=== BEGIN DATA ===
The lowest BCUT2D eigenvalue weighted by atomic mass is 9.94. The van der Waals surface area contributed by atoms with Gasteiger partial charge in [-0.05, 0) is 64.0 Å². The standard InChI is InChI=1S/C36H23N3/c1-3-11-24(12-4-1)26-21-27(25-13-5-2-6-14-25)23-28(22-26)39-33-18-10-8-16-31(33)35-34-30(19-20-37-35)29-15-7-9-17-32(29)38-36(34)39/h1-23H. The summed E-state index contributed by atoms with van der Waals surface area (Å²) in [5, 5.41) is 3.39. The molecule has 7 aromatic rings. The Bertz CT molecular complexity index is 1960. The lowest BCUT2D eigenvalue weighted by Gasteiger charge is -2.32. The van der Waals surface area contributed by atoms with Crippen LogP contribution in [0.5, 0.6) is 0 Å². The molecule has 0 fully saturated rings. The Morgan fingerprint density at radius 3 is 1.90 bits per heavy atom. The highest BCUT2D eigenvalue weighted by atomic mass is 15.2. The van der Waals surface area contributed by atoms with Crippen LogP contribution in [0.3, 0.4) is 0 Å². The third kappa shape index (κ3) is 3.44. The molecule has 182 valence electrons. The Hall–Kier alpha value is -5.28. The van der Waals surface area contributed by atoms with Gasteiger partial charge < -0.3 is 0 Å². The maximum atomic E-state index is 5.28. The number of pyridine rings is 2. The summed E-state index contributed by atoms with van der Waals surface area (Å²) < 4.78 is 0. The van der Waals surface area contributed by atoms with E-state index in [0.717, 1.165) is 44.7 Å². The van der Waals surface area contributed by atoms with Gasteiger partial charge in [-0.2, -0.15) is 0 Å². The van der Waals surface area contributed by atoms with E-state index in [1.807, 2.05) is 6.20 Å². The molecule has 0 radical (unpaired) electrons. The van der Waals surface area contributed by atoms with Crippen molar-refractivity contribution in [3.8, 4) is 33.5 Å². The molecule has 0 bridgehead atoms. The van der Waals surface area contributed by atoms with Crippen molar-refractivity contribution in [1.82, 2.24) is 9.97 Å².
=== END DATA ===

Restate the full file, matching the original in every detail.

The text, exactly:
The lowest BCUT2D eigenvalue weighted by atomic mass is 9.94. The van der Waals surface area contributed by atoms with Gasteiger partial charge in [-0.05, 0) is 64.0 Å². The standard InChI is InChI=1S/C36H23N3/c1-3-11-24(12-4-1)26-21-27(25-13-5-2-6-14-25)23-28(22-26)39-33-18-10-8-16-31(33)35-34-30(19-20-37-35)29-15-7-9-17-32(29)38-36(34)39/h1-23H. The summed E-state index contributed by atoms with van der Waals surface area (Å²) in [5, 5.41) is 3.39. The molecule has 7 aromatic rings. The Bertz CT molecular complexity index is 1960. The lowest BCUT2D eigenvalue weighted by Gasteiger charge is -2.32. The van der Waals surface area contributed by atoms with Crippen LogP contribution in [0.5, 0.6) is 0 Å². The molecule has 0 fully saturated rings. The Morgan fingerprint density at radius 3 is 1.90 bits per heavy atom. The highest BCUT2D eigenvalue weighted by atomic mass is 15.2. The van der Waals surface area contributed by atoms with Crippen LogP contribution in [0.3, 0.4) is 0 Å². The third kappa shape index (κ3) is 3.44. The molecule has 182 valence electrons. The Hall–Kier alpha value is -5.28. The van der Waals surface area contributed by atoms with Gasteiger partial charge < -0.3 is 0 Å². The maximum atomic E-state index is 5.28. The number of pyridine rings is 2. The summed E-state index contributed by atoms with van der Waals surface area (Å²) < 4.78 is 0. The van der Waals surface area contributed by atoms with E-state index in [0.717, 1.165) is 44.7 Å². The van der Waals surface area contributed by atoms with Gasteiger partial charge in [-0.2, -0.15) is 0 Å². The van der Waals surface area contributed by atoms with E-state index in [1.807, 2.05) is 6.20 Å². The molecule has 0 radical (unpaired) electrons. The van der Waals surface area contributed by atoms with Crippen molar-refractivity contribution in [3.8, 4) is 33.5 Å². The molecule has 0 bridgehead atoms. The van der Waals surface area contributed by atoms with Crippen molar-refractivity contribution in [1.82, 2.24) is 9.97 Å².